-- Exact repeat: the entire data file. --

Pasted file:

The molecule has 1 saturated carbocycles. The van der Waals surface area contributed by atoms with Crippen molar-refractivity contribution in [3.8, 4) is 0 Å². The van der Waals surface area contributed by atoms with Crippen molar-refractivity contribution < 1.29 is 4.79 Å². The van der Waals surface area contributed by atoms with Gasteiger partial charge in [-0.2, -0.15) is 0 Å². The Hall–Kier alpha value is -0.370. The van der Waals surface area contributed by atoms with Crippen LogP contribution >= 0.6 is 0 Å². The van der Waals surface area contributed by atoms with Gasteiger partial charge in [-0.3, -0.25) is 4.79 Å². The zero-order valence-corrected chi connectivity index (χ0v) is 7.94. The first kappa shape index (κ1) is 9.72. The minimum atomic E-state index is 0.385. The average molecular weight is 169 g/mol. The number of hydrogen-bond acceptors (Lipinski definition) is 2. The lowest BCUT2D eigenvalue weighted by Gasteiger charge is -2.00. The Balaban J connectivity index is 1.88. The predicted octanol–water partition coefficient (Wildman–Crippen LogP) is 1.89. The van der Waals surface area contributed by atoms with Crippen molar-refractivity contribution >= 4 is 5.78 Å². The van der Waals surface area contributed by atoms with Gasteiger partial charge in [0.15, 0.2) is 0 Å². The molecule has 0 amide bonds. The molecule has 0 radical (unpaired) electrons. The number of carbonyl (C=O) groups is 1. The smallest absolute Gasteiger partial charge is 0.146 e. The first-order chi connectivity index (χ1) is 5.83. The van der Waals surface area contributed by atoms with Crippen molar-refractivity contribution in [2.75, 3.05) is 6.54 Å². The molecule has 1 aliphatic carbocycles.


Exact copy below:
The molecule has 1 saturated carbocycles. The van der Waals surface area contributed by atoms with Crippen molar-refractivity contribution in [3.8, 4) is 0 Å². The van der Waals surface area contributed by atoms with Crippen molar-refractivity contribution < 1.29 is 4.79 Å². The van der Waals surface area contributed by atoms with Gasteiger partial charge in [-0.2, -0.15) is 0 Å². The Hall–Kier alpha value is -0.370. The van der Waals surface area contributed by atoms with Crippen LogP contribution >= 0.6 is 0 Å². The van der Waals surface area contributed by atoms with Gasteiger partial charge in [-0.3, -0.25) is 4.79 Å². The zero-order valence-corrected chi connectivity index (χ0v) is 7.94. The first kappa shape index (κ1) is 9.72. The minimum atomic E-state index is 0.385. The average molecular weight is 169 g/mol. The number of hydrogen-bond acceptors (Lipinski definition) is 2. The lowest BCUT2D eigenvalue weighted by Gasteiger charge is -2.00. The Balaban J connectivity index is 1.88. The predicted octanol–water partition coefficient (Wildman–Crippen LogP) is 1.89. The van der Waals surface area contributed by atoms with Crippen molar-refractivity contribution >= 4 is 5.78 Å². The van der Waals surface area contributed by atoms with Gasteiger partial charge in [0.15, 0.2) is 0 Å². The molecule has 0 amide bonds. The molecule has 0 radical (unpaired) electrons. The number of carbonyl (C=O) groups is 1. The smallest absolute Gasteiger partial charge is 0.146 e. The first-order chi connectivity index (χ1) is 5.83. The van der Waals surface area contributed by atoms with Crippen molar-refractivity contribution in [2.75, 3.05) is 6.54 Å². The molecule has 1 aliphatic carbocycles.